A flat roof coating restores your roof with a seamless membrane. It repairs leaks by sealing cracks and seams. Applying an elastomeric coating is a cost-effective way to preserve your metal roof without the cost and disruption of tearing off an existing roof and replacing it.
Elastomeric coatings are fluid-applied roofing membranes with elastic properties that allow it to expand and contract with the substrate.
Elongation in roof coatings typically ranges from 300 - 800%. Without good elongation, a roof coating is no longer considered an elastomeric.
As the membrane thickness goes up, elongation increases while tensile strength decreases. Elongation is important because roofs tend to expand and contract to allow the coating to move with the substrate and not crack or peel off.
ASTM D6083 requires a dry film thickness of 20 dry mils for testing.
Proper film thickness is essential to achieve the desired performance in elastomeric roof coatings. In general, elastomeric roof coatings should be applied at a minimum of 20 mils dry film thickness (DFT) to meet the physical properties in the technical data sheet.
Correct film thickness is key to effectively protecting the substrate from UV degradation. A thin coat will not have enough UV blocking and crack bridging capability. This is the reason why we tint our primers to a dark color. A dark surface will show through the coating and make a white coating look gray.
Oftentimes, contractors will sell a 2-coat system but fail to specify the total dry film thickness of the installed membrane. If in doubt, please ask us for details and clarification. They should strive to put down at least 30 dry mils to ensure they are getting at least 25 dry mils on any thin areas.
Elastomeric coatings sold in home improvement stores that are intended for masonry, stucco, or brick are not designed for roofing applications. Be sure you have the right product!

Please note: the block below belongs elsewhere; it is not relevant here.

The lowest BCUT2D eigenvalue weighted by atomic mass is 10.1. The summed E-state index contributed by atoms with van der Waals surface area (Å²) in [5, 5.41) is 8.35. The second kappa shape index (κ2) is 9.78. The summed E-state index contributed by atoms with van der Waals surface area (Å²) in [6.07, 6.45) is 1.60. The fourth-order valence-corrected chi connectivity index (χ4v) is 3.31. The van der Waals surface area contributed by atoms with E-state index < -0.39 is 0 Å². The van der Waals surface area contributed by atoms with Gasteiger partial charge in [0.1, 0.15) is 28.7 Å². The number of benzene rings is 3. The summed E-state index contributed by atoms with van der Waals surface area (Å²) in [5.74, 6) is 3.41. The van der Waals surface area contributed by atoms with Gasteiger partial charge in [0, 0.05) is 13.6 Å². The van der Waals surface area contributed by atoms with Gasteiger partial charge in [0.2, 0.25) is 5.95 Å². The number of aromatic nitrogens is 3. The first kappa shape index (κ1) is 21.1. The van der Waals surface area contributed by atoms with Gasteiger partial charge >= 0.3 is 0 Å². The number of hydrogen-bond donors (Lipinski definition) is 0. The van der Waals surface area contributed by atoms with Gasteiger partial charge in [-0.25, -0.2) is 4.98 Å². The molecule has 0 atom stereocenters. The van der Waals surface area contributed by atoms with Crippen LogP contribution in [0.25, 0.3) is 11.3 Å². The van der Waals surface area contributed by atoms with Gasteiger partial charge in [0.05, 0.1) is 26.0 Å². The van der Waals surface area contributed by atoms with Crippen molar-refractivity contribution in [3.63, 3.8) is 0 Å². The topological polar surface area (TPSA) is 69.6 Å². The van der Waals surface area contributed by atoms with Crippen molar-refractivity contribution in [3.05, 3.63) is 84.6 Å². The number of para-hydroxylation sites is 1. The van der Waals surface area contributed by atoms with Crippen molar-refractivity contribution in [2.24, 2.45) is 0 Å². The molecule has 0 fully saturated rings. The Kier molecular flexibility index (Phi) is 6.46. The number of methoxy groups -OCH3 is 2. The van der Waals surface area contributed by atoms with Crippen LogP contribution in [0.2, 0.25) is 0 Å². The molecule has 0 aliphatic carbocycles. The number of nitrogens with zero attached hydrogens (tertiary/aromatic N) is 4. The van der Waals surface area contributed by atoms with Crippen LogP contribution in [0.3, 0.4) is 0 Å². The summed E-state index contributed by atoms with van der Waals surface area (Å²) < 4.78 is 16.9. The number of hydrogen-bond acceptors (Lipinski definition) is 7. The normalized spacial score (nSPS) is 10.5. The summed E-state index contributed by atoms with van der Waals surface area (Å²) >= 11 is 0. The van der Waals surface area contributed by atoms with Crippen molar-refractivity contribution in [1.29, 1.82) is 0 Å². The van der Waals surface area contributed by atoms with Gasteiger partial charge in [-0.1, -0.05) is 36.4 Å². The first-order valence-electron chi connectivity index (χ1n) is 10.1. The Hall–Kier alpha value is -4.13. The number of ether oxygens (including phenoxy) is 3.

Water-based, acrylic elastomeric roof coatings are widely used over metal and spray foam roofs by contractors and building owners performing DIY restorations. They are best used on roofs that don’t have ponding water.
Solvent-based elastomeric coatings have higher ponding water resistance and is more suitable for low slope or flat roofs. Solvent-based roof coatings have much better ponding water resistance than acrylic roof coatings.
Airless spray equipment provide quick application with even coverage over uneven areas and roofs with a lot of penetrations or HVAC units. They are available in several models and can be customizable for each coating which eliminates the need to purchase additional rigs. Acrylic coatings can use a roof rig with a 2,000 psi pressure, 1.5 gpm spray rate and a 631 spray tip. Silicone coatings requires a larger rig with higher pressure and a 4.0 gpm spray rate.
Roof coating spreaders offer low cost, even coverage and quicker clean up than other application methods. With roller widths up to 40", they can cover 1200SF a minute. Special profile rollers for metal roofs. Spreaders are especially useful on projects where overspray is a concern.
Foam rollers can be used over flat roofs when applying primers. Long nap rollers are recommended for base coats and finish coats. Roof rigs can also be fitted with a power roller attachment to speed up the process.